5 QUICK TIPS TO COPE WITH FOOD CRAVINGS
craving: an intense, urgent, or strong feeling of wanting something
craven: a Jamaican patois (patwah) word that means “greedy”
foodie: “a term of endearment used to describe a “craven” person with a never-ending “craving” for food (in our opinion)
Food cravings are to be expected, but ask yourself, “am I really hungry?” A food craving is an intense, and sometimes uncontrollable desire for a specific food. Feeling stressed may also promote emotional eating and cravings for comfort foods. These types of foods are often junk, processed, and high in salt, sugar, and fat. Craving these types of foods can be a major roadblock for people trying to maintain a healthy weight or switch to a more healthful diet.
The good news is that there are steps you can take to help cope with cravings. Here are some tips:
- Don’t wait for intense feelings of hunger before you eat. Have a regular pattern of meals and healthful snacks planned throughout the day.
- Start new habits. Replace the activities that trigger food cravings with something else. Go for a walk, have a good stretch, or enjoy a cup of herbal tea.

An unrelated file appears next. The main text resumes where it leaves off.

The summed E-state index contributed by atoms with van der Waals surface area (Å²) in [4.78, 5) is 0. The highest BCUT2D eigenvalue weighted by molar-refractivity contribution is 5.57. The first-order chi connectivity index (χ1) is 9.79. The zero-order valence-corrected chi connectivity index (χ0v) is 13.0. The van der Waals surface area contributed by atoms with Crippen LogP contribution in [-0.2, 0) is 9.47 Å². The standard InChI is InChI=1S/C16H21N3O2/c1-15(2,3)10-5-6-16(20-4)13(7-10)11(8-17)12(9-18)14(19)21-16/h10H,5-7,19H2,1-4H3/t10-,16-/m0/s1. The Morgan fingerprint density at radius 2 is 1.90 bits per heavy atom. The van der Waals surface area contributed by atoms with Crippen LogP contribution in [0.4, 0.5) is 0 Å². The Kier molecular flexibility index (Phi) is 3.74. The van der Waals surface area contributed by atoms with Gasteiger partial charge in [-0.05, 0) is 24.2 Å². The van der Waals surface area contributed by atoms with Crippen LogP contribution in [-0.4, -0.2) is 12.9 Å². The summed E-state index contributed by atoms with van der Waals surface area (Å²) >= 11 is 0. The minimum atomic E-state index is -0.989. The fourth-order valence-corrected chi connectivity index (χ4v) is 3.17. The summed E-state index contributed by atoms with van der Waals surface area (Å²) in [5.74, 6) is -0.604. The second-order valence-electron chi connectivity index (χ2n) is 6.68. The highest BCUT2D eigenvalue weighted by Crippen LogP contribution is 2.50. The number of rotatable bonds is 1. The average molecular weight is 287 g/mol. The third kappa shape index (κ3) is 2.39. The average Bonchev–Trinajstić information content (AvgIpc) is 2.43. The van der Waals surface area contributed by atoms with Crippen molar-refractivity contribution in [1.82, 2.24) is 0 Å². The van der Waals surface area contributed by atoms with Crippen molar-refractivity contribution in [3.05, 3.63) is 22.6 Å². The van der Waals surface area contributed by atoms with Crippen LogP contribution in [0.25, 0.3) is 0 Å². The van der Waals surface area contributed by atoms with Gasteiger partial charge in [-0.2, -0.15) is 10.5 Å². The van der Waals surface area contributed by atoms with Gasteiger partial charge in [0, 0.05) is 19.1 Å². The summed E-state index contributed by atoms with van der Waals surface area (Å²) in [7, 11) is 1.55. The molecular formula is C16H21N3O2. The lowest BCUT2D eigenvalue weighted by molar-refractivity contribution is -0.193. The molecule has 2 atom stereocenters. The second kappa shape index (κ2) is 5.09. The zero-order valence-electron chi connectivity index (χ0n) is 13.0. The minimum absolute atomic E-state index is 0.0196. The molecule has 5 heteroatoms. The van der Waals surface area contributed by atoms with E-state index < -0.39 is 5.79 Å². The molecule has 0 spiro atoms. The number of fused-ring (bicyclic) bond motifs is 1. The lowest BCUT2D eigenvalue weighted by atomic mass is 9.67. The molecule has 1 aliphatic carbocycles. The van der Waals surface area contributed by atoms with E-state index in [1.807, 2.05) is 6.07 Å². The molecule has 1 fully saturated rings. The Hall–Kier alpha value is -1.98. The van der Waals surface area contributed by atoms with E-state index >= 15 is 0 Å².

- Uncover nutrient deficiencies. What deficiencies might cause you to crave sugar, carbs, chocolate? What deficiencies might cause you to regularly dive into those crunchy, salty snacks? Recognize what you truly need and find a healthy alternative.
- Eat mindfully. One of the keys to better health is to enjoy eating your food slowly and in a stress-free environment. Take the time to pay attention to each bite, noticing how your food looks, tastes and smells.
- Discover healthier versions of the foods you crave. If you crave foods like store bought potato chips for example, why not discover a healthier version that’s homemade? Processed foods contain many ingredients that contribute to poor health: chemicals, preservatives, unhealthy fats, excess sugars, additives, artificial food dyes, refined carbohydrates, and synthetic vitamins and minerals the body cannot process, and more. As a general rule, if there is an ingredient on a food label you can’t make at home or you won’t find in nature, the best practice is to leave the product on the shelf!
Note: The content in this article is for educational and informational purposes only and is in no way intended to diagnose, treat or cure any medical or other health condition. Your use of the content is at your sole discretion. The content does not constitute medical advice and should not be used as a substitute for the advice of a licensed practitioner or health care provider.